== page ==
Monday, March 16, 2020

Writing Genres essays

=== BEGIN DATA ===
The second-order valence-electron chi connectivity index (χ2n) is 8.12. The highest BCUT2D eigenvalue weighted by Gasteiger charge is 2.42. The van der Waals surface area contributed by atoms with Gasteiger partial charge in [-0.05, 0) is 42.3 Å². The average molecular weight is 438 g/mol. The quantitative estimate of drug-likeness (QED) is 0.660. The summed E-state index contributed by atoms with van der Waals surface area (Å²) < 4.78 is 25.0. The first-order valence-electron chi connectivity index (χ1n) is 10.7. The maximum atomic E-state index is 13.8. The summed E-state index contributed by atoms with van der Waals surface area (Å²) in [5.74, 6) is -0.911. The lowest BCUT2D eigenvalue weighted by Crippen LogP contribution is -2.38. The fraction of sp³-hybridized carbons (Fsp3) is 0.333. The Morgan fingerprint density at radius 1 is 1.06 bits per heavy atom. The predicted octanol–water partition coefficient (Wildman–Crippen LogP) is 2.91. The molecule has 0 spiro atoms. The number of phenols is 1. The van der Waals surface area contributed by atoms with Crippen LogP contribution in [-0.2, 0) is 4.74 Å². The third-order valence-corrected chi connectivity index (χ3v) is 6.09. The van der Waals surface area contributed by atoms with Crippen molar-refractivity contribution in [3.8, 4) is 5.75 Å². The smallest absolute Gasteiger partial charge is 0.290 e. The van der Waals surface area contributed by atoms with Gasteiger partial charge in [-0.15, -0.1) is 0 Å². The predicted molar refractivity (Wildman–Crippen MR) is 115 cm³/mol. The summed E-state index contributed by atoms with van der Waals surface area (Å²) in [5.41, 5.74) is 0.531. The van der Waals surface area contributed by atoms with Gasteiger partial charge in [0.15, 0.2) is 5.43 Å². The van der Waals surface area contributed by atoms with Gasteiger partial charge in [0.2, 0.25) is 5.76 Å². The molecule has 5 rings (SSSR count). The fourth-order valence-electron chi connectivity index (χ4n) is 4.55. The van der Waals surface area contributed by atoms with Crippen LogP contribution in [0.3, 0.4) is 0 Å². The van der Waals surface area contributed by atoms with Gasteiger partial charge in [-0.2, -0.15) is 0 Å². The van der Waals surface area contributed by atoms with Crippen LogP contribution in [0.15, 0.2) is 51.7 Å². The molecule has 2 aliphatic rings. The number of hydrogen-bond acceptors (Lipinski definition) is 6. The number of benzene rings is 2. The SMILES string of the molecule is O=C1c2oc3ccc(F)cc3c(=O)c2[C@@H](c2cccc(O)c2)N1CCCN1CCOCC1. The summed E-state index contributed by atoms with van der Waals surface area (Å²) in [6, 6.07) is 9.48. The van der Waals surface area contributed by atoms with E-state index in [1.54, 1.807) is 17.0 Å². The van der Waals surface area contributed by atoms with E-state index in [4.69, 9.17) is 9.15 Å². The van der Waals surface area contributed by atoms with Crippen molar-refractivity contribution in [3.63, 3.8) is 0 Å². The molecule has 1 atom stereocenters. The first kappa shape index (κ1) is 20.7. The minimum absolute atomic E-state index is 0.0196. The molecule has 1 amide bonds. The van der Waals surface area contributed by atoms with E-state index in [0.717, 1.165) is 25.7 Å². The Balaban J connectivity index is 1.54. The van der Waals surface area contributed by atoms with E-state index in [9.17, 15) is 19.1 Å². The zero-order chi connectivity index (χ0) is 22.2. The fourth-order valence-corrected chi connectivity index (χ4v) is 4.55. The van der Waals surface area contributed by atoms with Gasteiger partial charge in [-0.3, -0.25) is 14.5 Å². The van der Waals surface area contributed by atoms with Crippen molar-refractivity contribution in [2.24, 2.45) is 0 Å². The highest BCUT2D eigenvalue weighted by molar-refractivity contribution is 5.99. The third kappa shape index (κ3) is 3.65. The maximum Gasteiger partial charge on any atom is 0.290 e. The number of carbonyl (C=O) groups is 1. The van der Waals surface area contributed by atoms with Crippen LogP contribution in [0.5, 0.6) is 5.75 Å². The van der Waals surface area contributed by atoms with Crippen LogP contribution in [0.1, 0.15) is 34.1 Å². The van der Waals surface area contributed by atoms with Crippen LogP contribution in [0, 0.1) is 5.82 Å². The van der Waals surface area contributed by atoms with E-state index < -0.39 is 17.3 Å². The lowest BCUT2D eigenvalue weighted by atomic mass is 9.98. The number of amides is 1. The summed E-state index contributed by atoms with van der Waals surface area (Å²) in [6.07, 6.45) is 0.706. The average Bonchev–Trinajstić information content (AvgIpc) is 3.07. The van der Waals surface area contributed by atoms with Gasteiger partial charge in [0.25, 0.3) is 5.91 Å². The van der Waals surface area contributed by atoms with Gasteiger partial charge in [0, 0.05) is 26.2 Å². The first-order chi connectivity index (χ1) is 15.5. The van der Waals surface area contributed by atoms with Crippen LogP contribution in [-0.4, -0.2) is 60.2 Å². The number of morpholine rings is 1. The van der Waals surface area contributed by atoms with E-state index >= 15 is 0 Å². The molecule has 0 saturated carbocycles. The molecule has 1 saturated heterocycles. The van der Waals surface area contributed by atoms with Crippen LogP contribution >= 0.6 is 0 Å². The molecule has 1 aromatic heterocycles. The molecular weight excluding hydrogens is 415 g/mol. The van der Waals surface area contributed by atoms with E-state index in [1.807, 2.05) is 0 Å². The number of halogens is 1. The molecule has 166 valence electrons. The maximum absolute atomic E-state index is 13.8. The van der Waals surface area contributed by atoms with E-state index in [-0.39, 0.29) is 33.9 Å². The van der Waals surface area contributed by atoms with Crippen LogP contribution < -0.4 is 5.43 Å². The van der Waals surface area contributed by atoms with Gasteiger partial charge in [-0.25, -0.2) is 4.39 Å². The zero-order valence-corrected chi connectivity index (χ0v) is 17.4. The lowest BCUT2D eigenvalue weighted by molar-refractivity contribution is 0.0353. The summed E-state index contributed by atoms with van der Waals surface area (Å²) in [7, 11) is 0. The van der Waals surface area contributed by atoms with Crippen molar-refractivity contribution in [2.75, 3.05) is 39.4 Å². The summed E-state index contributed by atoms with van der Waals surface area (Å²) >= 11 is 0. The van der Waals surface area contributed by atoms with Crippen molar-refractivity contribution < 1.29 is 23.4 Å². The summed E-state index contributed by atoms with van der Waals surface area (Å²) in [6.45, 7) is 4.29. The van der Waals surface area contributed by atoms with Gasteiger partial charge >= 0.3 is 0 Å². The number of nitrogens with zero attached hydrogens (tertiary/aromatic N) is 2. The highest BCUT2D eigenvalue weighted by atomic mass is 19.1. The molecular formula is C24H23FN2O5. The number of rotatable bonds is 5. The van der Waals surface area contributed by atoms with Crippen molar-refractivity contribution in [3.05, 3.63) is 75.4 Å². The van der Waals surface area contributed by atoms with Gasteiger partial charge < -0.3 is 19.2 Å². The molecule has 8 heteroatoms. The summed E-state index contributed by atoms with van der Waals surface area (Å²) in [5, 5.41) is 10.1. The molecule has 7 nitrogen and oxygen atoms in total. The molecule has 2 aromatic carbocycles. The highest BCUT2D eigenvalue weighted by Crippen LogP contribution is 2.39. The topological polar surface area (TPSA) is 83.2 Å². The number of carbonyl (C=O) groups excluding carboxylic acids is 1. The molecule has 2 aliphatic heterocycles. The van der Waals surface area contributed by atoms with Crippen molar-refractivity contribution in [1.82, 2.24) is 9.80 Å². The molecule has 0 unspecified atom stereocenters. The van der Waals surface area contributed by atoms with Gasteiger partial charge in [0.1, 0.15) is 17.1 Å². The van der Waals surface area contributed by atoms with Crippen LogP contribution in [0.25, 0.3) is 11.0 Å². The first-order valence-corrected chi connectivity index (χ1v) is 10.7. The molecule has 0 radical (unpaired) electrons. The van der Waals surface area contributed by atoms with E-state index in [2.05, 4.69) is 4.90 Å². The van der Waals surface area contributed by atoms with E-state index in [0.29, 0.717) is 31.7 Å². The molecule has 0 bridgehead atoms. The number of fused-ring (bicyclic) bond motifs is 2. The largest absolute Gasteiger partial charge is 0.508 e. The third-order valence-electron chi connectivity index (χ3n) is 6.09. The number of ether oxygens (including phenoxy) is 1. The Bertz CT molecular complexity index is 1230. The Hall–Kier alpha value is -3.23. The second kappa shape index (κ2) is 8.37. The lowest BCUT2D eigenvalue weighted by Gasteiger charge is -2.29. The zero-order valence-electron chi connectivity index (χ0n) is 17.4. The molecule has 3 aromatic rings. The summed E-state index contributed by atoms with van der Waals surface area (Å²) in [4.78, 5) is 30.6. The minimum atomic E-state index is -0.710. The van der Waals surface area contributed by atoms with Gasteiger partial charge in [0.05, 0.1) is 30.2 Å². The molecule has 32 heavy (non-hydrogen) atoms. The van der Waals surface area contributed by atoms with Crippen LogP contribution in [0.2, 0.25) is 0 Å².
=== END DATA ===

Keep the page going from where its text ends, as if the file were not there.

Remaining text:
Writing Genres essays Fiction is usually thought of as prose, while poetry is given a separate classification. Essays are a form of prose usually differing from fiction in that the essay is considered a real document and not a tale. The distinction among these three forms is not always that clear, and often the genres are deliberately blurred. For that matter, critics often find elements of one type or writing echoed in another. A writer such as Thomas Wolfe, for instance, is often cited for the poetic nature of his prose. Steinbeck wrote what are called the intercalary chapters in The Grapes of Wrath in the form of essays on topics related to the larger fictional portion of the novel. Some poetry reads more like prose than what is thought of as poetry until the reader analyzes the interior tensions of the words selected and how they fit into the whole. In much modern fiction, the three elements may be used in various ways in the same work in order to achieve some purpose or to illustrate some conc ept more fully. How these three can be fit together can be seen with reference to the poetry of She Tries Her Tongue: Her Silence Softly Breaks by M. Nourbese Philip and the more prose work Written on the Body by Jeanette Winterson. The way the different genres are mixed depends on how they are mixed. Poetry and prose can be differentiated strictly in terms of the way language is used in each, but there are also distinctions to be made in terms of subject matter and the treatment of subject matter. When critics say prose is poetic, they often mean the choice and use of language, but they may also mean the way certain subjects are treated. Similarly, the essay form may be adapted to either poetry or prose when the writer adopts the sort of personal account style that infuses so many essays today, an approach that can make fiction seem more real and that can tie together a book of poems that otherwise might be treated only as individual works. These t...

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